I listen to music all the time and all I ever really want is to be surprised.
This week I’ve been listening to lots of Arthur Russell. To discover Russell’s haunted avant-disco in the present day is to hear it through the mouths of ghosts, tainted and stained by all the artists who have been influenced by him. It is impossible to get rid of this context — of his death, of his legacy. The echoes of his echoes. It is not just Russell singing, but everyone who has paused at Russell’s singing in the past, who has his smudgy thumbprint on their ear. And everyone who has written on him, read or not. (And so it is, now, my voice too).
And yet it is still surprising. It still sounds totally and utterly new. Not just because of the unusual combination of sounds — the tortured, drenched sound of his cello colliding with his disco beats — but because of the spirit inside it, his unique voice. A colour or emotion, a hue that is unusual and distinctly his.
This is the case with all great music. It is like Ezra Pound’s idea of literature – “news that stays news”. Whatever order you hear them in, the classics stay new. They leap the narrative forward again. They build on what came after them. They develop their influences.
Because you might know the story but you haven’t read it until you’ve actually read it, and in the reading the story is reimagined, determined by the order of each fragment. No one listens in order. No one is born listening to the earliest recorded alien warble, only to grow up with the forties aged four and the sixties aged six, crawling forward through the years, slowing as the amount of recorded music exponentially increases. That would be silly. No one swallows the narrative of music whole. It only exists, insofar as it does even exist, as various, overlapping, contradictory and above all piecemeal versions, assembled out-of-order.
To hear Vashti Bunyan’s Just Another Diamond Day today is to hear the ideas of Devendra Banhart’s Rejoicing in the Hands and Joanna Newsom’s The Milk Eyed Mender clarified, purified — a reverse expansion.
To hear Can’s Ege Bamyasi today is to hear every ‘Vitamin C’ breakbeat lifted from it reimagined again as live drums. Like when I saw the entire DJ Shadow album Endtroducing… (widely credited as the first album to consist entirely of samples of other records) played by a live band, complete with two voices reading out all the sampled snippets of speech. (A magical live show — the absolute passion for that album by everyone on stage could be palpably felt.)
And more embarrassing examples abound — the surprise that the Pulp Fiction soundtrack did not, in fact, “pump it louder”. The no-surprise of the fourth, the fifth, by the time I actually got back through the thicket of covers to the real ‘Hallelujah’.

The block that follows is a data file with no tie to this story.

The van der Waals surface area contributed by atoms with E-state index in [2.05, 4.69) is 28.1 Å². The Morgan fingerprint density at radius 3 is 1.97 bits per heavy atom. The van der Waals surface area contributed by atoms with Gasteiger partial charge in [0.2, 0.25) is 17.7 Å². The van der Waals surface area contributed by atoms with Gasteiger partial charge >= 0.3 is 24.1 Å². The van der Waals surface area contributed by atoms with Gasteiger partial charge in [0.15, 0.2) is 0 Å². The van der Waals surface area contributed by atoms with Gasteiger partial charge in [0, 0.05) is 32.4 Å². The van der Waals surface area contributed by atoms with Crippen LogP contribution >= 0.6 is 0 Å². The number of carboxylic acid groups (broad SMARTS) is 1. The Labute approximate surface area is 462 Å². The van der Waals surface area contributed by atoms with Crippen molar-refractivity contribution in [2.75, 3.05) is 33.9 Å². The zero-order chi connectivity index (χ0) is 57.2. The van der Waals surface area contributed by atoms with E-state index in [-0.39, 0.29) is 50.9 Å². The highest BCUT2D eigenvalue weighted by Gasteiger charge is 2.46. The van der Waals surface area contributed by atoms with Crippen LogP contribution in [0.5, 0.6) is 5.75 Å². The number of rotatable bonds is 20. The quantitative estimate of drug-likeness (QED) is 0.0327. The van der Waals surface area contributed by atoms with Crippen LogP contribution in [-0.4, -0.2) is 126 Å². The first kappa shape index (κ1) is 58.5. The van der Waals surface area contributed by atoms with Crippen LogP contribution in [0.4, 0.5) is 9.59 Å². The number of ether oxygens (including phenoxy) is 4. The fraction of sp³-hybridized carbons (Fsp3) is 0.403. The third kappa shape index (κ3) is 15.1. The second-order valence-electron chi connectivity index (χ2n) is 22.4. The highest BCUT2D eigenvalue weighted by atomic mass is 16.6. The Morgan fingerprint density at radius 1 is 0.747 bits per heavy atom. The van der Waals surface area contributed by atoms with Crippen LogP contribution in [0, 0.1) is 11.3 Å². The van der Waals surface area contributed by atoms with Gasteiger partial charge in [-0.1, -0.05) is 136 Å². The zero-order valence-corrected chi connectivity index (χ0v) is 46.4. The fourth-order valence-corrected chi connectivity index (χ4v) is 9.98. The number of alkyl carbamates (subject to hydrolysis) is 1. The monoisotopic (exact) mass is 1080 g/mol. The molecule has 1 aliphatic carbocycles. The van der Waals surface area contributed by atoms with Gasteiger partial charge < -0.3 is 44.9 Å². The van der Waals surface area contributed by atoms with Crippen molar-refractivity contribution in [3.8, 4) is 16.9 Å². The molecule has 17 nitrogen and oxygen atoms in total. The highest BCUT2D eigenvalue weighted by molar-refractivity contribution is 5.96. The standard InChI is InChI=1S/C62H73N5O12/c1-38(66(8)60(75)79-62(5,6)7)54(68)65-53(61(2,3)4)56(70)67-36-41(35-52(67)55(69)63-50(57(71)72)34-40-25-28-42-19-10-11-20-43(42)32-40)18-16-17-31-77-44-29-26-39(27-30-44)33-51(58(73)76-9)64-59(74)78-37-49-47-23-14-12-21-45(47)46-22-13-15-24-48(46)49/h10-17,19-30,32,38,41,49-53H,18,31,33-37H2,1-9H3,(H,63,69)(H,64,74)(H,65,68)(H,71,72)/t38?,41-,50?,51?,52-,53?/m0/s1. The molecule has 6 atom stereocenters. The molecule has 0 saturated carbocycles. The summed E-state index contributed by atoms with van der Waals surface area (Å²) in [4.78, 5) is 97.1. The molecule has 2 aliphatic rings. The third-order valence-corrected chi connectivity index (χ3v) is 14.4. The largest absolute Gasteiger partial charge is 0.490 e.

(Ironically, every time I listen to OK Computer, it’s ‘No Surprises’ that catches me out, sequencing-wise. I always forget it’s coming.)
Yet this ahistorical listening is of course supplemented with historical learning. It’s not like I take in Bunyan or Can without context. My point is simply that there’s no such thing as historical listening because we can’t un-hear the things that come chronologically later. One could draw a line and only listen going forward, to things on their release date — but you’d actually end up hearing less really new things, because most of the really new things are actually old things. History tends to repeat itself. To go forwards you have to (mostly) go backwards.
So it is that the two newest albums I’ve heard this year were released in 1972 and 1983: Lal & Mike Waterson’s Bright Phoebus and Midori Takada’s Through the Looking Glass. Why? Because they sound like nothing I’ve heard before, couple with the simple fact(s) that I’d never heard them (or of them) before. Both were reissued this year to wide re-acclaim, re-reviewing (re-re-viewing). Their physical rerelease not only pleased collectors but gave them a chance to be re-released— the dove exploding from the cage — and heard as though new again, by new ears.
It is easy to equate newness with technology, synthetic sound, fragmentation, formal experimentation. In fact, the newest-sounding, actually historically new album of 2017 is, to these ears, Richard Dawson’s Peasant. This glorious, ambitious, compassionate, moving, bloody, terrifying, uplifting album is about as far away from ‘now’ as one could hope to get — it is ‘set’ (so to speak) in the Anglo-Saxon kingdom of Bryneich, in pre-medieval northern England, about a thousand years before recorded music began. Listening to it, you are transported back into that time, as Dawson tells the imagined stories of different members of that community (‘Beggar’, ‘Prostitute’, ‘Scientist’, ‘Soldier’). The instrumentation, too, manages to conjure something of the muddy, rural, and above all (and in all its senses) dark age in which these songs are set. That is, it actually sounds old. So why does it also sound so new? Because it says things about community and society that need to be said and heard in 2017? Partially. But also because it just sounds, once again, like nothing I’ve ever heard before. A new way of sounding, a new way of feeling, a new way of thinking.
Surprise. Equal parts emotional flip-in-the-tummy and intellectual startling. Both jolt awake, increasing attention and focus. How does this square, though, with the kind of somnambulant music that seeks not to jolt but to lull us? Is there not good music which acts as lullaby, as balm, or even as wallpaper? Forms which are antithetical to surprise? Where is the surprise then? I propose it is in the dreams induced. You don’t have to pop a balloon and make a bang to surprise someone. You might tie a thousand balloons to their chair and let them drift off, see new shapes in the clouds. There is such a thing as a soft surprise. A new tint of light. That is what it means for music to be truly psychedelic — the slow surprise of consciousness expanding.